SINGAPORE – In Singapore, to learn science, one does not have to be inside a school, laboratory, or a science museum.
People can learn on their way to school or work – science is on a bridge, by the sidewalk, or a building. These places are not your usual geek-out areas such as museums, galleries, and laboratories. They're also not just about infrastructure and architecture that exemplify the laws of physics perfectly. These are permanent installations representing how science and technology shaped this little Southeast Asian nation's history and how it may determine its future.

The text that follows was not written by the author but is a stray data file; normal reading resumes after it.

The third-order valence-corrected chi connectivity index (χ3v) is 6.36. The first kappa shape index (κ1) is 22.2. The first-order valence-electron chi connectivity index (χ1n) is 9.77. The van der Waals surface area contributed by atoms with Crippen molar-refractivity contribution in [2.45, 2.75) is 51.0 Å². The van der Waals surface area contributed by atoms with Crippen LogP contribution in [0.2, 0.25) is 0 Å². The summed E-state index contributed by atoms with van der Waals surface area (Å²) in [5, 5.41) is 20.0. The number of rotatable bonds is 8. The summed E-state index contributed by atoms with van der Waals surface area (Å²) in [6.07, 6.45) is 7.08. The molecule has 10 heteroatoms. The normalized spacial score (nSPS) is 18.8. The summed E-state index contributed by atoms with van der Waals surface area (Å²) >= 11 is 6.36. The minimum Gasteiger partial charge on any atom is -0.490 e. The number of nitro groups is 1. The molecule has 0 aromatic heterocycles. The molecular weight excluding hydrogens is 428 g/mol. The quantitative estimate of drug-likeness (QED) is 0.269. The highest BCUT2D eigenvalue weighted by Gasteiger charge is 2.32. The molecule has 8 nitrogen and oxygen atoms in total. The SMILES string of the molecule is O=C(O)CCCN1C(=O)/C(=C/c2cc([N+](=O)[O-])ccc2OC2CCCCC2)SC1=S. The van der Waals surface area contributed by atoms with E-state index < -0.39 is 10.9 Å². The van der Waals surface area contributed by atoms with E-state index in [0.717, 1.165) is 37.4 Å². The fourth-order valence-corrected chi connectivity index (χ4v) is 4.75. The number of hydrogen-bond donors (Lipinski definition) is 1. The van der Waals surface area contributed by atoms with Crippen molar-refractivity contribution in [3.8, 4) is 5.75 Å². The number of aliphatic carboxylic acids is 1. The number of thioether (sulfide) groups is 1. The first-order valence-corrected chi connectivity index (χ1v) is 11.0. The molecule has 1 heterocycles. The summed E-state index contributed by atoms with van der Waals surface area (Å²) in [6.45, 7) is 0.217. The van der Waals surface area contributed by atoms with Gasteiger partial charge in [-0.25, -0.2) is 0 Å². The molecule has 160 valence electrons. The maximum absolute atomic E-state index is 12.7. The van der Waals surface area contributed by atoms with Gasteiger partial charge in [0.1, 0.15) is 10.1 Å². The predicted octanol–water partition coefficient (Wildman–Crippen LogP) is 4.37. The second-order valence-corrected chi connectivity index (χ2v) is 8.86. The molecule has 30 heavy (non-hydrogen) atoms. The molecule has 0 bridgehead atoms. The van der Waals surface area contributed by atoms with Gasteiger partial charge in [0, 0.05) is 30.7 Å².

The Helix: Walking on your DNA
World Bank data show that as of 2012, Singapore spends about 2% of its gross domestic product (GDP) on research and development. The Philippines, in contrast, spends way below 1% of its GDP on research and development, a far cry from our neighbor.
How Singapore rose as one of the economic leaders of the region can also be traced to how its leaders value science. The culture of science in this country paved the way for some of the well-known inventions and innovations the world benefits from, such as the USB flash disk and the Creative sound card, to name a few.
To achieve this, Singaporeans did not leave learning about science inside the confines of schools. They walk with it and live with it. – Rappler.com